Tuesday, May 4, 2010
I know, I know, it has been a while since I've written in this blog. However, I thought I would return to my album reviews with the fantastic "In The Wake of Evolution" by Kaipa. To be fair, this is the first of only two albums that I've heard so far this year, so in regards to 2010 albums, I'm not so far behind. But, I figured since several prog albums are coming out soon, that it might be nice to get back into reviewing with the first new album of 2010 that I heard.
Kaipa was a classic '70s prog band that reunited triumphantly in the early 2000s with an incredible album called "Notes From The Past." The two main men of Kaipa were Hans Lundin and prog superstar Roine Stolt. Unfortunately, Roine Stolt left the band after the great MindRevolutions, but Hans Lundin decided to keep the band going and it led to two incredible albums-- Angling Feelings and now In The Wake of Evolution. This new album sparked a small obsession with this band for a few weeks. I'll admit that I wasn't a huge Kaipa fan, but after hearing the brilliance of In The Wake of Evolution, I decided to dig into their back catalogue (most of which I already owned) and was blown away but what I heard. I love this album mainly for the fact that it (re)introduced me to one of my favorite bands. This is full on happy, uplifting prog and I love it.
The album opens with one of my favorite openers of any album, the title track, In The Wake of Evolution. This track contains all I love about this band in a little over 10 minutes. It starts with Lundin's unique keyboard sounds before the band kicks in for a prog powerhouse of an opening. The music stops as the beautiful voice of Aleena Gibson comes in. What progresses is a beautiful track that is a perfect blend of both lead singers (Patrik Lundstrom comes in for the second verse) and of instruments. There are super fun keyboard sections and some out of this world drumming. It is all really fun and exactly how I like my prog.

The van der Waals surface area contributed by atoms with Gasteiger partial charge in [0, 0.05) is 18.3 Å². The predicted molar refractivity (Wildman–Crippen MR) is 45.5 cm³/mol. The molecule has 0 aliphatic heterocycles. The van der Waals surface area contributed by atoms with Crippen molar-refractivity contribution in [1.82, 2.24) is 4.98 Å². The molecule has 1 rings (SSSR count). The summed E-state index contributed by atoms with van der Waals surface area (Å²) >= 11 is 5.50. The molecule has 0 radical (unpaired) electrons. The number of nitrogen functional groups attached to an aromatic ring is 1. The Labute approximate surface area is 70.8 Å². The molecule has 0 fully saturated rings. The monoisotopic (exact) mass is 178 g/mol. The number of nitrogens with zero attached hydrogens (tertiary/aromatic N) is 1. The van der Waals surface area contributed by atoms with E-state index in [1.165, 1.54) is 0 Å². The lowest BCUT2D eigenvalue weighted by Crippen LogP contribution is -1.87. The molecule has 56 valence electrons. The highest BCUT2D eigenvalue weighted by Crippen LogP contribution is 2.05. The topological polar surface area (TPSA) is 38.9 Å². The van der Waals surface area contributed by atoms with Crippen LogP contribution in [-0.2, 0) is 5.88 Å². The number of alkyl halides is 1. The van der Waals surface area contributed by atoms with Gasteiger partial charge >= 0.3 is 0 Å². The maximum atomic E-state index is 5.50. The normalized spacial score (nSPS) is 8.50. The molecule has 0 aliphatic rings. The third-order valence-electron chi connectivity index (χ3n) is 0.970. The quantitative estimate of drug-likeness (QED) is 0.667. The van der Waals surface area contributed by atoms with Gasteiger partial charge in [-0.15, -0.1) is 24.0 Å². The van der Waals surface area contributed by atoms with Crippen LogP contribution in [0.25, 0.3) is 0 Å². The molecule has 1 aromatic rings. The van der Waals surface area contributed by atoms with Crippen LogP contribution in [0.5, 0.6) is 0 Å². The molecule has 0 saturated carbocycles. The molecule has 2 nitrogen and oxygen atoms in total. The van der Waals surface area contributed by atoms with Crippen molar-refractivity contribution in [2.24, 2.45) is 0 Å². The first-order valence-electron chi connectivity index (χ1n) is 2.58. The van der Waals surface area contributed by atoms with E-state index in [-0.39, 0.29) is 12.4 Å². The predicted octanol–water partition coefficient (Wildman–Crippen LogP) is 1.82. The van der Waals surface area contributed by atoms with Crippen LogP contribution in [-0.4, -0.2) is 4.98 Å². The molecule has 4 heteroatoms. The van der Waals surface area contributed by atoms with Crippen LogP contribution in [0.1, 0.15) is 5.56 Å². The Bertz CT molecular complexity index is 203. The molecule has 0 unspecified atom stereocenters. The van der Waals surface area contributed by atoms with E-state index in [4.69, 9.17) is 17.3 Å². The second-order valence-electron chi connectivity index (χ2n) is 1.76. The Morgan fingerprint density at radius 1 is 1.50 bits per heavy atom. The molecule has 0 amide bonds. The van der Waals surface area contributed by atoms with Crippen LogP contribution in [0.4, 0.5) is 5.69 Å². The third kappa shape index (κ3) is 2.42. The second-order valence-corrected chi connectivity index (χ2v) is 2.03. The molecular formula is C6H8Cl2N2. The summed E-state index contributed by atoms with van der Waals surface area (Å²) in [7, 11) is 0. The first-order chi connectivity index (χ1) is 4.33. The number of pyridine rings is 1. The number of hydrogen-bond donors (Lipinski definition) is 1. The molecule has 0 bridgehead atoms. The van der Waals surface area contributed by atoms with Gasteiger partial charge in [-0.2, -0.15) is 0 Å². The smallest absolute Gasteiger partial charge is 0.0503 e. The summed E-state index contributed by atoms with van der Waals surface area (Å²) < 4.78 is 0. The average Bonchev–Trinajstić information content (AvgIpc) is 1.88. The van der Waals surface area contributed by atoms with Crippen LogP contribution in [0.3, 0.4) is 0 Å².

The other incredible track on this disc is the third one, Electric Power Water Notes. This is the epic of the album at 17 minutes, and it manages to captivate throughout. It goes through many interesting instrumental passages where all band members are allowed to shine. The rest of the tracks are great as well and keep up the same high level of quality that has come to be expected from Kaipa. There is a good balance between both lead vocalists throughout the album, and I do want to mention that the closing track, The Seven Oceans of Our Mind, is a great finale. I love when the vocalists are doing a sort of chant as the music builds and the vocalists are allowed to shine. It is a brilliant finale to a great album.
What I love about Kaipa is that they are so distinctive. They have a very recognizable sound that distinguishes them from all the other prog bands and separates them from their influences. Often prog music today can sound too much like the prog giants of the '70s that have influenced it. But, I feel that Kaipa does a wonderful job of paying homage to their influences, but crafting out a unique sound all their own. I believe this album stands up well against their other modern albums, and I can't wait to see where this band goes next. This album comes highly recommended and is the first great album of the year that I have heard. Expect it to make a strong showing on my final list of top 10 albums of 2010.